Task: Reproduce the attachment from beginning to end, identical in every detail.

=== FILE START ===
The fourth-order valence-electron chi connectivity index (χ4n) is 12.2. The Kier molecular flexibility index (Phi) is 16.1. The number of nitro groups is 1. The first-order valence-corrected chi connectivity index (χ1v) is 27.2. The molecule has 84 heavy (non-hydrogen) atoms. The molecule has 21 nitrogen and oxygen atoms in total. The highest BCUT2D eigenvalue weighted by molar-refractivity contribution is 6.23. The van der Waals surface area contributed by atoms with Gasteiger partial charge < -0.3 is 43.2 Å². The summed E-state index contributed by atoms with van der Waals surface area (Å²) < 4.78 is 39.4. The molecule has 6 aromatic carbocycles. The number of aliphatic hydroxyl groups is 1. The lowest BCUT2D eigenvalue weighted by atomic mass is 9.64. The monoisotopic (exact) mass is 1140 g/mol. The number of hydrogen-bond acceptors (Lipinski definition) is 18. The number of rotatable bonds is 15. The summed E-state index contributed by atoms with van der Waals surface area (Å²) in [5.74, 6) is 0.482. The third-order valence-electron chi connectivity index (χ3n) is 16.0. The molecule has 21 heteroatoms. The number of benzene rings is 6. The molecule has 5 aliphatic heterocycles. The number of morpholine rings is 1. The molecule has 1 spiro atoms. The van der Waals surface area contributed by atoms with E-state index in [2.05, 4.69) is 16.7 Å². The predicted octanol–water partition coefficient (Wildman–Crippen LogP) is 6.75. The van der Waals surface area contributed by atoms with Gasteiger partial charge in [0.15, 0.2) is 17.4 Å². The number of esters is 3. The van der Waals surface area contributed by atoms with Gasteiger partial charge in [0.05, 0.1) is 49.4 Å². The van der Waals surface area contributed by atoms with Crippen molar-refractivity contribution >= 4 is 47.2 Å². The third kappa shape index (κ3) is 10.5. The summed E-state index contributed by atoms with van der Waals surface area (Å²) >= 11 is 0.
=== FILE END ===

The fourth-order valence-electron chi connectivity index (χ4n) is 12.2. The Kier molecular flexibility index (Phi) is 16.1. The number of nitro groups is 1. The first-order valence-corrected chi connectivity index (χ1v) is 27.2. The molecule has 84 heavy (non-hydrogen) atoms. The molecule has 21 nitrogen and oxygen atoms in total. The highest BCUT2D eigenvalue weighted by molar-refractivity contribution is 6.23. The van der Waals surface area contributed by atoms with Gasteiger partial charge < -0.3 is 43.2 Å². The summed E-state index contributed by atoms with van der Waals surface area (Å²) < 4.78 is 39.4. The molecule has 6 aromatic carbocycles. The number of aliphatic hydroxyl groups is 1. The lowest BCUT2D eigenvalue weighted by atomic mass is 9.64. The monoisotopic (exact) mass is 1140 g/mol. The number of hydrogen-bond acceptors (Lipinski definition) is 18. The number of rotatable bonds is 15. The summed E-state index contributed by atoms with van der Waals surface area (Å²) in [5.74, 6) is 0.482. The third-order valence-electron chi connectivity index (χ3n) is 16.0. The molecule has 21 heteroatoms. The number of benzene rings is 6. The molecule has 5 aliphatic heterocycles. The number of morpholine rings is 1. The molecule has 1 spiro atoms. The van der Waals surface area contributed by atoms with E-state index in [2.05, 4.69) is 16.7 Å². The predicted octanol–water partition coefficient (Wildman–Crippen LogP) is 6.75. The van der Waals surface area contributed by atoms with Gasteiger partial charge in [0.15, 0.2) is 17.4 Å². The number of esters is 3. The van der Waals surface area contributed by atoms with Gasteiger partial charge in [0.05, 0.1) is 49.4 Å². The van der Waals surface area contributed by atoms with Crippen molar-refractivity contribution >= 4 is 47.2 Å². The third kappa shape index (κ3) is 10.5. The summed E-state index contributed by atoms with van der Waals surface area (Å²) >= 11 is 0.